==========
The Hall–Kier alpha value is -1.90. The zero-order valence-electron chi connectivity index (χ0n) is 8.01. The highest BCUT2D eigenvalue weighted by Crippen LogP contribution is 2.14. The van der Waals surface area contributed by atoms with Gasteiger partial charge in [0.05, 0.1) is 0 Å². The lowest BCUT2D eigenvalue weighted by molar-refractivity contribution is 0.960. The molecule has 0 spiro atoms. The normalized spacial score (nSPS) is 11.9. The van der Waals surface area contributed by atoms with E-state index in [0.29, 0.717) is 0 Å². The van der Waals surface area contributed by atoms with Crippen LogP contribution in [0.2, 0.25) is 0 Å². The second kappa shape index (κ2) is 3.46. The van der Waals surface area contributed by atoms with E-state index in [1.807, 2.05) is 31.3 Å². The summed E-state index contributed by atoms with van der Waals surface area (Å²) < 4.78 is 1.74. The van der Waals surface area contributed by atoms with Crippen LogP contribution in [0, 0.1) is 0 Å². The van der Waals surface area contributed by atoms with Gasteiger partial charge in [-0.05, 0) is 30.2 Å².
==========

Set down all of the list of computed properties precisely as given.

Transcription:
The Hall–Kier alpha value is -1.90. The zero-order valence-electron chi connectivity index (χ0n) is 8.01. The highest BCUT2D eigenvalue weighted by Crippen LogP contribution is 2.14. The van der Waals surface area contributed by atoms with Gasteiger partial charge in [0.05, 0.1) is 0 Å². The lowest BCUT2D eigenvalue weighted by molar-refractivity contribution is 0.960. The molecule has 0 spiro atoms. The normalized spacial score (nSPS) is 11.9. The van der Waals surface area contributed by atoms with E-state index in [0.29, 0.717) is 0 Å². The van der Waals surface area contributed by atoms with Crippen LogP contribution in [0.2, 0.25) is 0 Å². The second kappa shape index (κ2) is 3.46. The van der Waals surface area contributed by atoms with E-state index in [1.807, 2.05) is 31.3 Å². The summed E-state index contributed by atoms with van der Waals surface area (Å²) < 4.78 is 1.74. The van der Waals surface area contributed by atoms with Crippen LogP contribution in [0, 0.1) is 0 Å². The van der Waals surface area contributed by atoms with Gasteiger partial charge in [-0.05, 0) is 30.2 Å².